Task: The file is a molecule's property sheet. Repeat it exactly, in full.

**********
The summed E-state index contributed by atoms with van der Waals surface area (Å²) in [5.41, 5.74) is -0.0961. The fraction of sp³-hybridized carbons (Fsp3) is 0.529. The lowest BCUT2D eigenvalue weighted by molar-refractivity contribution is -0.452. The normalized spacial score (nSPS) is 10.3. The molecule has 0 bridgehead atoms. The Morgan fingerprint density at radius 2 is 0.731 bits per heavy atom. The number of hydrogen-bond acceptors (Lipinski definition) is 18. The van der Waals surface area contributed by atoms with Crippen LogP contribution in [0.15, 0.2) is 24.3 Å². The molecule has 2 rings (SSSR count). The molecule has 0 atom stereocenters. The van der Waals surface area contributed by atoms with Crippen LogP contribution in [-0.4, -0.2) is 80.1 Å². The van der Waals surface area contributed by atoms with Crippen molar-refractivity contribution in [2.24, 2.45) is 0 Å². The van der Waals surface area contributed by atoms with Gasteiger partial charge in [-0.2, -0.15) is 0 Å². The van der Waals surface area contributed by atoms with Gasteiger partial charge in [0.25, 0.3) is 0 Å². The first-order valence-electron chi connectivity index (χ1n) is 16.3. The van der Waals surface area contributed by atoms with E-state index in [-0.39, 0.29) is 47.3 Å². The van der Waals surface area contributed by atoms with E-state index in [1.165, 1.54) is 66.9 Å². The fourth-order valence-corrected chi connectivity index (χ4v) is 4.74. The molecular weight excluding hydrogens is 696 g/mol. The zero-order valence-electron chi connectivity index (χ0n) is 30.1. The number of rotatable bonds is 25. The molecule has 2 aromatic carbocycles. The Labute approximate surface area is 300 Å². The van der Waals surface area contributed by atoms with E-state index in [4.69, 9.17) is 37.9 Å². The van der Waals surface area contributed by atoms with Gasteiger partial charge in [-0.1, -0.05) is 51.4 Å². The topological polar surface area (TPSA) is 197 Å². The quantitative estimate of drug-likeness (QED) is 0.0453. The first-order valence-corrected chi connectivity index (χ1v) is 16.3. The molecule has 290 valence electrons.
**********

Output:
The summed E-state index contributed by atoms with van der Waals surface area (Å²) in [5.41, 5.74) is -0.0961. The fraction of sp³-hybridized carbons (Fsp3) is 0.529. The lowest BCUT2D eigenvalue weighted by molar-refractivity contribution is -0.452. The normalized spacial score (nSPS) is 10.3. The molecule has 0 bridgehead atoms. The Morgan fingerprint density at radius 2 is 0.731 bits per heavy atom. The number of hydrogen-bond acceptors (Lipinski definition) is 18. The van der Waals surface area contributed by atoms with Crippen LogP contribution in [0.15, 0.2) is 24.3 Å². The molecule has 2 rings (SSSR count). The molecule has 0 atom stereocenters. The van der Waals surface area contributed by atoms with Crippen LogP contribution in [-0.4, -0.2) is 80.1 Å². The van der Waals surface area contributed by atoms with Crippen molar-refractivity contribution in [2.24, 2.45) is 0 Å². The van der Waals surface area contributed by atoms with Gasteiger partial charge in [-0.2, -0.15) is 0 Å². The van der Waals surface area contributed by atoms with Gasteiger partial charge in [0.25, 0.3) is 0 Å². The first-order valence-electron chi connectivity index (χ1n) is 16.3. The van der Waals surface area contributed by atoms with E-state index in [-0.39, 0.29) is 47.3 Å². The van der Waals surface area contributed by atoms with E-state index in [1.165, 1.54) is 66.9 Å². The fourth-order valence-corrected chi connectivity index (χ4v) is 4.74. The molecular weight excluding hydrogens is 696 g/mol. The zero-order valence-electron chi connectivity index (χ0n) is 30.1. The number of rotatable bonds is 25. The molecule has 2 aromatic carbocycles. The Labute approximate surface area is 300 Å². The van der Waals surface area contributed by atoms with E-state index in [4.69, 9.17) is 37.9 Å². The van der Waals surface area contributed by atoms with Gasteiger partial charge in [-0.1, -0.05) is 51.4 Å². The topological polar surface area (TPSA) is 197 Å². The quantitative estimate of drug-likeness (QED) is 0.0453. The first-order valence-corrected chi connectivity index (χ1v) is 16.3. The molecule has 290 valence electrons.